Warm summers evenings… do you remember those? I remember one a while back, when running a weeknight children’s club at my home church. A beautiful evening, so I was very happy to be on the door greeting the children as they arrived, and saying hello to their parents. It was then that I saw a car pull up and a mum and her boy get out that I didn’t recognise. I hadn’t seen them at church before, or around in the local area.
As they headed up the path towards me, I knew something significant was coming with them; a story that was powerful… When they reached me, mum looked at me and asked “Is this club just for church children, or can any children from around here come?” I confirmed that the club was open for any children to come, not just church children, but as I answered I could see that she was building herself up to something more…
“Only… (she took a deep breath)… only, Martin has ADHD, and sometimes that can display itself through his behaviour. We’ve tried to get him into other clubs but they’ve always said “No”. That they haven’t got enough experience of special needs, or not enough people to help, or they’ve not been trained… Can he come to your club?” So, no pressure then! But as she finished, I could see that she was steeling herself ready for another rejection, ready to receive another “No”, ready for her 10-year-old son to be turned away once again, as had happened so often before.
My heart was breaking for her and for Martin as she told me their story, but I must admit that I was also being rather distracted by what was going on in the room behind me. There were children climbing the walls, shrieks and shouts, and as I occasionally looked over my shoulder during the most piercing of screams, wondering where the rest of the team were that were supposed to be organising things, my eyes fell on two or three other children that we were journeying with at that time… Children with ADHD, or Autism Spectrum Condition (ASC), or in one case both, which was an exciting cocktail for both him and us!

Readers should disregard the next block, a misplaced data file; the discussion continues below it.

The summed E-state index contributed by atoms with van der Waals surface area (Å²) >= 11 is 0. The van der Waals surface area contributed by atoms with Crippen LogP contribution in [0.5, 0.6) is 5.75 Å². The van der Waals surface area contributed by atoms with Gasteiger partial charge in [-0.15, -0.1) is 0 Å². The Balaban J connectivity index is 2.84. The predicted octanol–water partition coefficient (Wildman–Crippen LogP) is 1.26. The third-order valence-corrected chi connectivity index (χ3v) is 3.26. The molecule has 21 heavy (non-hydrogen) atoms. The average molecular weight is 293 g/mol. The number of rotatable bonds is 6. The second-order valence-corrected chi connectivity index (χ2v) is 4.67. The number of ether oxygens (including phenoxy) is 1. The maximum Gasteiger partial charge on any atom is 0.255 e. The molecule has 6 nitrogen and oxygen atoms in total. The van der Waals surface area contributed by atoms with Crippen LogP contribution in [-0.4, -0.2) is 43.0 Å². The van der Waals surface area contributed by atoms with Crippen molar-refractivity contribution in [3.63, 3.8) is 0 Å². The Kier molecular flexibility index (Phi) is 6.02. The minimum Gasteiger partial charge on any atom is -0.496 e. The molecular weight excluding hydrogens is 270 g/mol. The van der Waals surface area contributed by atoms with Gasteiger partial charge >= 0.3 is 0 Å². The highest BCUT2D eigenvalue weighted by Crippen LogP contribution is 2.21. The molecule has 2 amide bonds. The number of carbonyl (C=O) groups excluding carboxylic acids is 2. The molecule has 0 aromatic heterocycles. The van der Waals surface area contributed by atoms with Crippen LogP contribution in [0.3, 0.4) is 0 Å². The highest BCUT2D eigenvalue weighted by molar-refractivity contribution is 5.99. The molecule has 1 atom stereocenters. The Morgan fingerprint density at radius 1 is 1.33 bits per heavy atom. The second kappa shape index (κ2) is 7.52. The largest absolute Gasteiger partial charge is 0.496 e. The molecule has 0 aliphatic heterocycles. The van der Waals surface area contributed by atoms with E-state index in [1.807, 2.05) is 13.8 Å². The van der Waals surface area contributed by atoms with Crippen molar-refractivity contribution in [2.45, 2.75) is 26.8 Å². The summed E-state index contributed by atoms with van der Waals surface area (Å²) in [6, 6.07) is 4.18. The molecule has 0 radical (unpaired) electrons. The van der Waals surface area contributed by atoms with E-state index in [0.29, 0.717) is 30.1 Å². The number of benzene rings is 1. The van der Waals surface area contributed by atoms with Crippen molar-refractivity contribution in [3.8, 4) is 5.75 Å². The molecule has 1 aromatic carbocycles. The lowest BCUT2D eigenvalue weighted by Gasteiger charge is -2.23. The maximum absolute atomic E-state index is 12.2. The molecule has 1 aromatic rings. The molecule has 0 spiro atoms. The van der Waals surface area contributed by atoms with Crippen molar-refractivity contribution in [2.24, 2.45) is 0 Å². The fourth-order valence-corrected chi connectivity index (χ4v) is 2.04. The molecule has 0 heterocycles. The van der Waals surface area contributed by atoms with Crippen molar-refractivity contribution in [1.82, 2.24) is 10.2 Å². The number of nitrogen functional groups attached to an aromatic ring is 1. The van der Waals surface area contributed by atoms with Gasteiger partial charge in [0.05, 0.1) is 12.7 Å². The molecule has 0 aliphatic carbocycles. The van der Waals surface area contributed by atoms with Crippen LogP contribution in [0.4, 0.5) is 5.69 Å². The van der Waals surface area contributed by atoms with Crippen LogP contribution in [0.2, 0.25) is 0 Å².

And in the midst of all of this chaos, I heard a still, small voice whisper to me “There’s room for one more you know…” God wanted us to include Martin, and so did I…
I looked back at Martin’s mum, she almost flinched, and I said, “Of course Martin can be a part of our club…” and motioning behind me I continued “…and as you’ll see he’ll fit right in!” And she laughed… and as she laughed the light came back into her eyes, I visibly saw a weight lift from her shoulders, someone had finally said “Yes” to her and her son. It was wonderful, one of the most profoundly moving moments I can remember and has been one of the key reasons that I do what I do. The power of “Yes” is very, very strong indeed!
We hadn’t just said “Yes” to Martin coming to club, we had said “Yes” to his mum and his family. We had said “Yes” we care about all of you, we’ll do all we can to welcome you and help you to feel at home, to feel that you belong here. We won’t judge you, look down on you, glare at you, highlight your differences, put you in a corner. We will love you as Jesus loves you, we will accept you as you are, enjoy spending time with you, be the ones that change, miss you when you can’t come, and smile when you return. That’s powerful… especially for a family used to rejection, used to hearing “No”.
We journeyed with Martin and his family for a couple of years or so until life took them in a different direction and they moved out of the area. I can’t say that every week went entirely smoothly, that we didn’t sometimes have some harder times with Martin, but we loved him through it, learned from it, and were sorry to say goodbye. The experience we gained helped us to say “Yes” again and again. His story features in the training I deliver and so helps to inspire many others. And all because of the power of “Yes!”
I’m pretty sure that when Jesus said “Let the little children come to me. Don’t keep them away. The kingdom of heaven belongs to people like them.” (Matthew 19:14 NIrV Accessible Edition) his words could be summarised as “Just say yes!” It’s a powerful word, let’s all use it more…
3rd March 2017
Image rights: Robert Berman